Thursday, September 9, 2010

Dark helps, Darks help

I made it out to Montebello with my imaging pal last Saturday night. This would be my only chance to get out this dark cycle before being sidelined by minor surgery. I'll be back in action in October but at least I have two images worth of data to process while I sit around in my jammies for a few days.

It was the first trip out after the New Mexico vacation. Montebello provides some reasonable skies considering its proximity to the greater Bay Area but New Mexico it aint. Those of you who live in super dark skies ... count your lucky (bazillion) stars.

Confronted with skyglow again I had to decide on what ISO to image with. I haven't characterized the camera (and probably won't) and frankly get tired reading about S/N and gain vs. exposure time trade-offs. The experimentalist in me says, "just do the comparison yourself". Some day maybe I will, but in that moment I just decided to throttle back down to ISO1600.

I've processed one of the two images I snagged that night - NGC253/288 region with the 200mm EF-L.   I rather like wide field frames of objects normally imaged at higher focal length. Not as flashy but it does give another perspective.

NGC253 and 288.  Canon T2i full frame at 200mm f.l.

Wow ... do dark skies make a difference. Noise was not my issue in New Mexico, even at ISO3200. This image had all kinds of noise that I had to beat down. But dark frames do help, and the more the better. I took 64 darks to throw against this and I still had more noise than I expected.   I was also too lazy tired to re-adjust polar alignment and had some trailing so I shortened exposures to 30seconds each (I took 60 for 30minutes of accumulated exposure time).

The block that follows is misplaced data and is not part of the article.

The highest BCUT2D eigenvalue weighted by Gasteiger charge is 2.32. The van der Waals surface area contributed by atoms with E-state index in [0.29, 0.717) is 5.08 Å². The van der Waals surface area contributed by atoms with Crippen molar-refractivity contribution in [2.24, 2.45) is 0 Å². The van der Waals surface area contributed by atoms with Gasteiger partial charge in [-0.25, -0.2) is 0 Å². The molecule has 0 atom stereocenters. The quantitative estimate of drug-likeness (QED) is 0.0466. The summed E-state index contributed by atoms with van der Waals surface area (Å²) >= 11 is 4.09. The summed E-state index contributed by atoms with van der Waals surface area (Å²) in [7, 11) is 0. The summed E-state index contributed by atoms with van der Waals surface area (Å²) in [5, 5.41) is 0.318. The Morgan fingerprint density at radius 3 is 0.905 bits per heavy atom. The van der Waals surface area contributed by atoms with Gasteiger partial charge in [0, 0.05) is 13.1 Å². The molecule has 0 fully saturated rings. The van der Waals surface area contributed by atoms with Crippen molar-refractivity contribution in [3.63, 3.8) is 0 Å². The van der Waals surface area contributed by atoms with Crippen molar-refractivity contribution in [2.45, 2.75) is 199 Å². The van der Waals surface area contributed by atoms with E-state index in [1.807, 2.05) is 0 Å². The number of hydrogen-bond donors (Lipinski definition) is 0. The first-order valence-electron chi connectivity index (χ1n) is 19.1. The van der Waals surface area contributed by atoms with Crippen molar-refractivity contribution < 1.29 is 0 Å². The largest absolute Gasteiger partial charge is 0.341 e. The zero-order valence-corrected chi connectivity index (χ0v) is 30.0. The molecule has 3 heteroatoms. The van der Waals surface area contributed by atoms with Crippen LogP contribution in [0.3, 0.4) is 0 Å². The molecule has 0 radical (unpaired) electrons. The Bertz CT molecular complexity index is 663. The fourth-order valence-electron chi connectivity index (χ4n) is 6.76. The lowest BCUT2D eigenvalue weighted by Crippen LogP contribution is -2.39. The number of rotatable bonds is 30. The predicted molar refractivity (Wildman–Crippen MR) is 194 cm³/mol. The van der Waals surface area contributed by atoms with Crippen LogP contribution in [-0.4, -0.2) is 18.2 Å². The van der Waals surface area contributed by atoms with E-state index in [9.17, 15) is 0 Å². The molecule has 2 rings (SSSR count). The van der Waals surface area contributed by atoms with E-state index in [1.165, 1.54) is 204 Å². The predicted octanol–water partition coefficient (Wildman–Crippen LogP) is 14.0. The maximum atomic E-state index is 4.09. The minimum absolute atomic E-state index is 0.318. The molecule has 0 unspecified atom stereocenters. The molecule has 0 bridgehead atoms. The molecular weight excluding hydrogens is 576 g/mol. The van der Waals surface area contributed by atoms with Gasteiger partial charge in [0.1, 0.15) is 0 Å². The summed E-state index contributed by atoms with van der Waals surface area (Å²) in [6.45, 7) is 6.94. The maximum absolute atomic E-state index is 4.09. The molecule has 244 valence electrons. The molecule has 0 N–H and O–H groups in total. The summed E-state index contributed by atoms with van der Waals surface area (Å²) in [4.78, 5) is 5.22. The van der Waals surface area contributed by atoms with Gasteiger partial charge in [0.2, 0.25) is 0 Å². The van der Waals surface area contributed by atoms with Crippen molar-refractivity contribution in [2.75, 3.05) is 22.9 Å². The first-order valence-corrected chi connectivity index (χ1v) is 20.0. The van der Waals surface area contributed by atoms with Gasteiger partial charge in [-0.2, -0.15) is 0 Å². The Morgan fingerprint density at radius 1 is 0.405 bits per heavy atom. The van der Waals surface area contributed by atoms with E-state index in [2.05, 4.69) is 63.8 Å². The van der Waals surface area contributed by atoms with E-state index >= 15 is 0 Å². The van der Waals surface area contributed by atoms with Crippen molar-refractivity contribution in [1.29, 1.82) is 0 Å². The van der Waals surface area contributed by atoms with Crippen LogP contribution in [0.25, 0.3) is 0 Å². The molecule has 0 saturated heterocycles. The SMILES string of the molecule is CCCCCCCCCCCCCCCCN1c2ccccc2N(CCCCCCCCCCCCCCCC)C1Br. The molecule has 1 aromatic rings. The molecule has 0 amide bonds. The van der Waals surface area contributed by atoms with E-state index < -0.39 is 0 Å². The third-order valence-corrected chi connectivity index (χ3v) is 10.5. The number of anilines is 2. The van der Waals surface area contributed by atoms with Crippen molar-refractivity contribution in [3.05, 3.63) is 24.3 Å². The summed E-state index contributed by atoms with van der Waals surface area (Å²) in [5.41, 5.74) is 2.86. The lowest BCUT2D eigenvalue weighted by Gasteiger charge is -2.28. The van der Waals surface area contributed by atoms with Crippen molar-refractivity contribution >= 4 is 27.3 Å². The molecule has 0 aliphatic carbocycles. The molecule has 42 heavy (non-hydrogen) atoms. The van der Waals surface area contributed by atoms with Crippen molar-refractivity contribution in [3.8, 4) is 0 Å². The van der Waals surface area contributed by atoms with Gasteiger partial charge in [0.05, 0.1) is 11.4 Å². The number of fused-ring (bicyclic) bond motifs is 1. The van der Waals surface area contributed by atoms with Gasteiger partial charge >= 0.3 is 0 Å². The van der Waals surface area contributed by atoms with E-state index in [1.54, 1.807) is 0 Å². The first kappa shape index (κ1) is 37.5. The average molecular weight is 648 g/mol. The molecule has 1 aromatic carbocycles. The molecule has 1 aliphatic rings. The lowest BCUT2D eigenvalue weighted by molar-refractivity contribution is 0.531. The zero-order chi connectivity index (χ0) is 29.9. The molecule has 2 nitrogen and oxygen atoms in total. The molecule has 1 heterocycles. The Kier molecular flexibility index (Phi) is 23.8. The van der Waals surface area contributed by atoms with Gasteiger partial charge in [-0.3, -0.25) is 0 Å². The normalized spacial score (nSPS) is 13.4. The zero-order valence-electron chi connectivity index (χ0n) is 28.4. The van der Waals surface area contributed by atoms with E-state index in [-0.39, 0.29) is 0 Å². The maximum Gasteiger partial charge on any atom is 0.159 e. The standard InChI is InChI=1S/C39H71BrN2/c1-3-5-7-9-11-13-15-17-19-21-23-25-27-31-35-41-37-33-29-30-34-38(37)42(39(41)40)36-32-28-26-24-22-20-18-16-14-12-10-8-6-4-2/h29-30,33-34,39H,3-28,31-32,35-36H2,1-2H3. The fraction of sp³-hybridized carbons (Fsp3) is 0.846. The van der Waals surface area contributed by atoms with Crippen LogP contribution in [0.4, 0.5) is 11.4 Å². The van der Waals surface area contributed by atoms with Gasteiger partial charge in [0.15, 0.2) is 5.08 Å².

Below is a MacBook Pro 17 crop of the galaxy and globular cluster.

crop to the good stuff.  click to flickr
Stare at the center of our galaxy and look between your feet.  This view is just about straight down out of the plane of the Milky Way and NGC 288, the globular cluster, is hovering nearby at 28,000 light-years distant.  The Great Sculptor Galaxy, NGC 253 is over 400 times further away at some 11.5 mega light-years distant - one of our "just down the block" galactic neighbors.  Nifty. Burnham says 253 was first observed by Caroline Herschel which makes that a double Nifty.

Perhaps under a darker sky in October I'll try this again and put a lot more photons in the bucket.  An hour to 90minutes would do this pair some justice.

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